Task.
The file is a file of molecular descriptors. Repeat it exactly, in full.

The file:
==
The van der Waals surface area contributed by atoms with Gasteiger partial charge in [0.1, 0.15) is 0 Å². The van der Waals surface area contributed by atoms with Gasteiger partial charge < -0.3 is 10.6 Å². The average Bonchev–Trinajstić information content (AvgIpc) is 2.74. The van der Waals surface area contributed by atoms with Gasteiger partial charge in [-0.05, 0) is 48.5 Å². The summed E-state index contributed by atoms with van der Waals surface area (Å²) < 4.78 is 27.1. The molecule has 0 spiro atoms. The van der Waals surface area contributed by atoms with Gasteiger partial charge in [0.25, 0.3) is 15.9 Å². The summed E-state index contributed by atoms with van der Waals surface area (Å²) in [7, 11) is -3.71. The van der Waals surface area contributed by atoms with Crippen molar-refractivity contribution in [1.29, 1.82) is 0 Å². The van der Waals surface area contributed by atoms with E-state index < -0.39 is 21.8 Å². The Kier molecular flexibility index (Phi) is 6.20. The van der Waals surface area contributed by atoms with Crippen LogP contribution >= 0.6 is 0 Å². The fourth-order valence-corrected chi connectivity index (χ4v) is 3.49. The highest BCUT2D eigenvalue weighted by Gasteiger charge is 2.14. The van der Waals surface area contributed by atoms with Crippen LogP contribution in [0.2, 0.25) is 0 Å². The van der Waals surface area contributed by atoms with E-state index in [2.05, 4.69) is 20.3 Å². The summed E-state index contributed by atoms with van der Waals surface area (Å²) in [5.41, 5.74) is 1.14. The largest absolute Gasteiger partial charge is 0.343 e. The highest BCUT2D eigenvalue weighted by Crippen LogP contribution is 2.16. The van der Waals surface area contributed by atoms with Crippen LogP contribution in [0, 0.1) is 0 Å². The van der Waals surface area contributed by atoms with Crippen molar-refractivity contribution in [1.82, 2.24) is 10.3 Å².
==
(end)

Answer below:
The van der Waals surface area contributed by atoms with Gasteiger partial charge in [0.1, 0.15) is 0 Å². The van der Waals surface area contributed by atoms with Gasteiger partial charge < -0.3 is 10.6 Å². The average Bonchev–Trinajstić information content (AvgIpc) is 2.74. The van der Waals surface area contributed by atoms with Gasteiger partial charge in [-0.05, 0) is 48.5 Å². The summed E-state index contributed by atoms with van der Waals surface area (Å²) < 4.78 is 27.1. The molecule has 0 spiro atoms. The van der Waals surface area contributed by atoms with Gasteiger partial charge in [0.25, 0.3) is 15.9 Å². The summed E-state index contributed by atoms with van der Waals surface area (Å²) in [7, 11) is -3.71. The van der Waals surface area contributed by atoms with Crippen molar-refractivity contribution in [1.29, 1.82) is 0 Å². The van der Waals surface area contributed by atoms with E-state index < -0.39 is 21.8 Å². The Kier molecular flexibility index (Phi) is 6.20. The van der Waals surface area contributed by atoms with Crippen LogP contribution >= 0.6 is 0 Å². The fourth-order valence-corrected chi connectivity index (χ4v) is 3.49. The highest BCUT2D eigenvalue weighted by Gasteiger charge is 2.14. The van der Waals surface area contributed by atoms with Crippen LogP contribution in [0.2, 0.25) is 0 Å². The van der Waals surface area contributed by atoms with E-state index in [2.05, 4.69) is 20.3 Å². The summed E-state index contributed by atoms with van der Waals surface area (Å²) in [5.41, 5.74) is 1.14. The largest absolute Gasteiger partial charge is 0.343 e. The highest BCUT2D eigenvalue weighted by Crippen LogP contribution is 2.16. The van der Waals surface area contributed by atoms with Crippen LogP contribution in [0, 0.1) is 0 Å². The van der Waals surface area contributed by atoms with Crippen molar-refractivity contribution in [1.82, 2.24) is 10.3 Å².